PIP-4048MS and PIP-5048MS inverters

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PIP-4048MS inverter

Post by paulvk » Mon, 09 May 2016, 19:55

So it is a M2560 there were a couple of diffrent mega Arduinos on sale.
Would be best to get the W5100 Ethernet Shield , very cheap and this will enable you to use any device with a web browser to connect to the Arduino
The Mega 2560 has 4 serial ports I set one up as a command line interface which enables you to plug a serial port cable into it then use a computer to set up it IP address and also command it to do various things which are also available on the web page interfaces

Loading the software is simple I send you the binary file, you download the free version of Bascom and use it to put the binary file into the Arduino via the usb cable.
You will then have a working Arduino web server that can send commands to the PIP at a preset interval just like the supplied software on the CD
I have not yet written the commands to change settings but it is simple to do as the software I have written already takes care of all the communication CRC etc.

If you also get a LCD display like this https://www.rockby.com.au/catresultsSql ... k_no=37420 you will have all the voltages , currents , power output etc displayed on it no need to press the up/down buttons to see what is going on.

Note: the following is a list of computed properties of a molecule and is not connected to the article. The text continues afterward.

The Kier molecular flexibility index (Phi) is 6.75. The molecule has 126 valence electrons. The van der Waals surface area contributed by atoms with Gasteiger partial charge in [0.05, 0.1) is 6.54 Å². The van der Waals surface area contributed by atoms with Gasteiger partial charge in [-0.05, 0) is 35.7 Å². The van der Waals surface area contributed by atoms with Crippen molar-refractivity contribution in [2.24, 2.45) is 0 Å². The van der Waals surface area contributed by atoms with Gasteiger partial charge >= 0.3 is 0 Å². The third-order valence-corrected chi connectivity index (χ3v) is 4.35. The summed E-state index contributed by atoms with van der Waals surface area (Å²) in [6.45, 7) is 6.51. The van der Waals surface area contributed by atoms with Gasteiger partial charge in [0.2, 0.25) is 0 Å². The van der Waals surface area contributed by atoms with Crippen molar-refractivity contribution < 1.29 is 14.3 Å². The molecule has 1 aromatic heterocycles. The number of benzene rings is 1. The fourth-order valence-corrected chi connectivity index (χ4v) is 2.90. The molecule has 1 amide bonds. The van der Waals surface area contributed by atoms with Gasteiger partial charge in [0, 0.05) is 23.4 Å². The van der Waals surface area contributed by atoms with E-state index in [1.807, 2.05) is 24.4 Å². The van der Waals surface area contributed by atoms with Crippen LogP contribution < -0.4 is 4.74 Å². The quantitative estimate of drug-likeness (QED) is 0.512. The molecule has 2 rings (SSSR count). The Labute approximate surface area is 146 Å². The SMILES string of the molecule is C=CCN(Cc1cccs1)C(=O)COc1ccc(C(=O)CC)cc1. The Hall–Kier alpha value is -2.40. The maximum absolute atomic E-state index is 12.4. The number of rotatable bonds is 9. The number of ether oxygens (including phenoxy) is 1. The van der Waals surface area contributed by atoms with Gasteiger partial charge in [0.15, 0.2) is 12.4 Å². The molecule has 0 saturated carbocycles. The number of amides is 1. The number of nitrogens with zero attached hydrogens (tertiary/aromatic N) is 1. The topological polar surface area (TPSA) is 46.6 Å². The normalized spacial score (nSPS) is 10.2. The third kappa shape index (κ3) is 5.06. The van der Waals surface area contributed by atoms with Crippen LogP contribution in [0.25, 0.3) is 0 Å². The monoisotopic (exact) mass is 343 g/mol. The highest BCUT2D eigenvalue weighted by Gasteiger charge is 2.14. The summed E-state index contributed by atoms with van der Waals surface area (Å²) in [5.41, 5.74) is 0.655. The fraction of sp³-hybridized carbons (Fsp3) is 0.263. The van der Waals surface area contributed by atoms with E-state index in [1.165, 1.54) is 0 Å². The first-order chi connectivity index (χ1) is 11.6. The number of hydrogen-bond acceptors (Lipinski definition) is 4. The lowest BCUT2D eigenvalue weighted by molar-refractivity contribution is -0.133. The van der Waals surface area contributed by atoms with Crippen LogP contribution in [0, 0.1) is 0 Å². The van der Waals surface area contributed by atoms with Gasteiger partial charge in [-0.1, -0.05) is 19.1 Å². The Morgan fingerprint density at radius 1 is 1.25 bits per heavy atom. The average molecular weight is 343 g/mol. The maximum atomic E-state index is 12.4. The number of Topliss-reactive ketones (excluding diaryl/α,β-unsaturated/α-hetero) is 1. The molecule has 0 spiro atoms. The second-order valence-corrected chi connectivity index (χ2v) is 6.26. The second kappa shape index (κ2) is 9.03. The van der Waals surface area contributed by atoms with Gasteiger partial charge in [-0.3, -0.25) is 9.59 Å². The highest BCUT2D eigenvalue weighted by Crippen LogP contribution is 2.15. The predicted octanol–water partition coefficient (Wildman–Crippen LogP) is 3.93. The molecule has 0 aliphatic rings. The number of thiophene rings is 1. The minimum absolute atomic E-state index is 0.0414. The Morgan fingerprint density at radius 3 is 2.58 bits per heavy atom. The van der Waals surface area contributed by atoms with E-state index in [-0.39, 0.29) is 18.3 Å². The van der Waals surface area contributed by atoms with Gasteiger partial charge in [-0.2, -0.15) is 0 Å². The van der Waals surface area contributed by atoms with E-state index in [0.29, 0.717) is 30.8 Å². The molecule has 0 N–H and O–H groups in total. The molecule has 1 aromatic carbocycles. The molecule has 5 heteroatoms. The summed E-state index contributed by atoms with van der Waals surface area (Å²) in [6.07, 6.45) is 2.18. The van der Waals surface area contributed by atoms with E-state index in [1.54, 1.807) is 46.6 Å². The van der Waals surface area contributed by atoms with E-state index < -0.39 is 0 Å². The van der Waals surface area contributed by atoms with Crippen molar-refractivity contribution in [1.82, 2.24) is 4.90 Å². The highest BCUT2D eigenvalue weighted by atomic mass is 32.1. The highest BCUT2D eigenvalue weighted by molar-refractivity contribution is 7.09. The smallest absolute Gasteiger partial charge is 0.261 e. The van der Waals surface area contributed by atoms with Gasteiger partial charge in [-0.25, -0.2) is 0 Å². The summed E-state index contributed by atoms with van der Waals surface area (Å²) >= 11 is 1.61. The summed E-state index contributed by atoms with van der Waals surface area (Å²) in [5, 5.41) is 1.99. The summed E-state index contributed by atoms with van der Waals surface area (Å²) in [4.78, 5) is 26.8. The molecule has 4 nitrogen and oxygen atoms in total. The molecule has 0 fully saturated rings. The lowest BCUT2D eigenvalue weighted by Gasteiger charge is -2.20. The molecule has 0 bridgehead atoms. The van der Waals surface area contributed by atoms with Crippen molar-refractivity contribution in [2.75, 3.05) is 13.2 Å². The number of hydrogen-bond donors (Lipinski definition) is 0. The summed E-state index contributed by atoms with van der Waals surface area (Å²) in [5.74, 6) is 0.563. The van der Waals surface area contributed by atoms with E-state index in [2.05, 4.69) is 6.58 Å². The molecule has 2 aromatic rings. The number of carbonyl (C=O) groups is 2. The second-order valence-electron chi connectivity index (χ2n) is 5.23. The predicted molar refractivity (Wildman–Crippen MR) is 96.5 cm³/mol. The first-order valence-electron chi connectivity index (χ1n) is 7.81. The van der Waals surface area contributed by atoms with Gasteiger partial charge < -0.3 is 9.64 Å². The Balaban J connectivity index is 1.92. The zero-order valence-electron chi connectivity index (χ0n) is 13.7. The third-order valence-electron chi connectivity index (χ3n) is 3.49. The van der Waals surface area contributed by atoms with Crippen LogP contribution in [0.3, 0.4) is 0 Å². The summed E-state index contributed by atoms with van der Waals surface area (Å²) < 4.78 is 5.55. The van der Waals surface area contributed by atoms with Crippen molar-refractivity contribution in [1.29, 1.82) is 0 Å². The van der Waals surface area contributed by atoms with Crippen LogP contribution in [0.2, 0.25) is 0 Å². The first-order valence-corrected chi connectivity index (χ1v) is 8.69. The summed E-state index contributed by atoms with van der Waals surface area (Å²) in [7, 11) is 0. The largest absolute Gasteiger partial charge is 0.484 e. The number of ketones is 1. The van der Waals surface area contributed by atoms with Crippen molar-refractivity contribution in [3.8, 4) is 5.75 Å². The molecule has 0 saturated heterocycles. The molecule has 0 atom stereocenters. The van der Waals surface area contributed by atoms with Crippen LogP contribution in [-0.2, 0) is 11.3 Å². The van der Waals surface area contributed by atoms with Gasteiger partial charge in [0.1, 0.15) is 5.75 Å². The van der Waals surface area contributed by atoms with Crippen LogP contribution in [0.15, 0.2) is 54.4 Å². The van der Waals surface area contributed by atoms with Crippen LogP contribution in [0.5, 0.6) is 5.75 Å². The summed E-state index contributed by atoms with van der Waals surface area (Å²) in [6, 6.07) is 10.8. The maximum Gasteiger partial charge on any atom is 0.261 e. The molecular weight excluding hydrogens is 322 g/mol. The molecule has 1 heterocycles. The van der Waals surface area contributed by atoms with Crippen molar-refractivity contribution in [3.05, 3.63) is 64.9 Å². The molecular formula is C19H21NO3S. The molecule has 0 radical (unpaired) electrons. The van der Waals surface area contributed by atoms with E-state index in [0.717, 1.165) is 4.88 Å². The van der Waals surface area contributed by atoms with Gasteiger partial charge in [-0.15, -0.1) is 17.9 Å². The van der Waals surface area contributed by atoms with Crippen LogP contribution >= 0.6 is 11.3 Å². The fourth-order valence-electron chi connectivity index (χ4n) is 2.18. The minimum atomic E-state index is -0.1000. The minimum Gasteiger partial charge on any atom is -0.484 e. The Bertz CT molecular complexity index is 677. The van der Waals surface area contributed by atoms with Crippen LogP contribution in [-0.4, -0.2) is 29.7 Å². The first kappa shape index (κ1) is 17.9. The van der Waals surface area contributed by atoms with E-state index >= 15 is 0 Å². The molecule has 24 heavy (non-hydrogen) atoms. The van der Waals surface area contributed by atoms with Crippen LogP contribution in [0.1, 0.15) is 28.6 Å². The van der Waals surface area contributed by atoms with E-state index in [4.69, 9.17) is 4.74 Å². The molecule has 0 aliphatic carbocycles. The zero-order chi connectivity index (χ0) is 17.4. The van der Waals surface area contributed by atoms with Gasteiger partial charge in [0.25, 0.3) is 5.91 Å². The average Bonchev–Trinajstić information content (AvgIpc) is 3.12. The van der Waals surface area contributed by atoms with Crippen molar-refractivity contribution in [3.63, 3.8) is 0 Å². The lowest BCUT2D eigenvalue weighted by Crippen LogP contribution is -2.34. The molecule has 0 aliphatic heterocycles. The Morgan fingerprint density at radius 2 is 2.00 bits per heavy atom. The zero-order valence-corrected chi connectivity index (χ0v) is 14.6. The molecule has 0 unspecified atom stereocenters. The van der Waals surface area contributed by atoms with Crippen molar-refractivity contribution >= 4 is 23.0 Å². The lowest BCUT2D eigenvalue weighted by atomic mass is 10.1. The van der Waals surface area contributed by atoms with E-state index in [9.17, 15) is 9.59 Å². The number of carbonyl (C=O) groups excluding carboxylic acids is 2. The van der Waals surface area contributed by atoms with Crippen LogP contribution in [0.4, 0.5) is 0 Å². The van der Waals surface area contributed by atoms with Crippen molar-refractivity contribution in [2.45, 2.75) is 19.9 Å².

Note Bascom is basic type of language much like visual basic with libraries written in assembly that are automatically called up when a command is used this results in powerful compact compiled code for the AVR

Might find some work for the uno's as well.
Last edited by paulvk on Mon, 09 May 2016, 10:27, edited 1 time in total.

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PIP-4048MS inverter

Post by Northland » Mon, 09 May 2016, 20:42

I have a 16x2 display already but just ordered a 20x4 display with adapter.

I don't have a desktop computer so no serial port. Can I solder a male network plug on to the comms pins or is there some reason that won't work?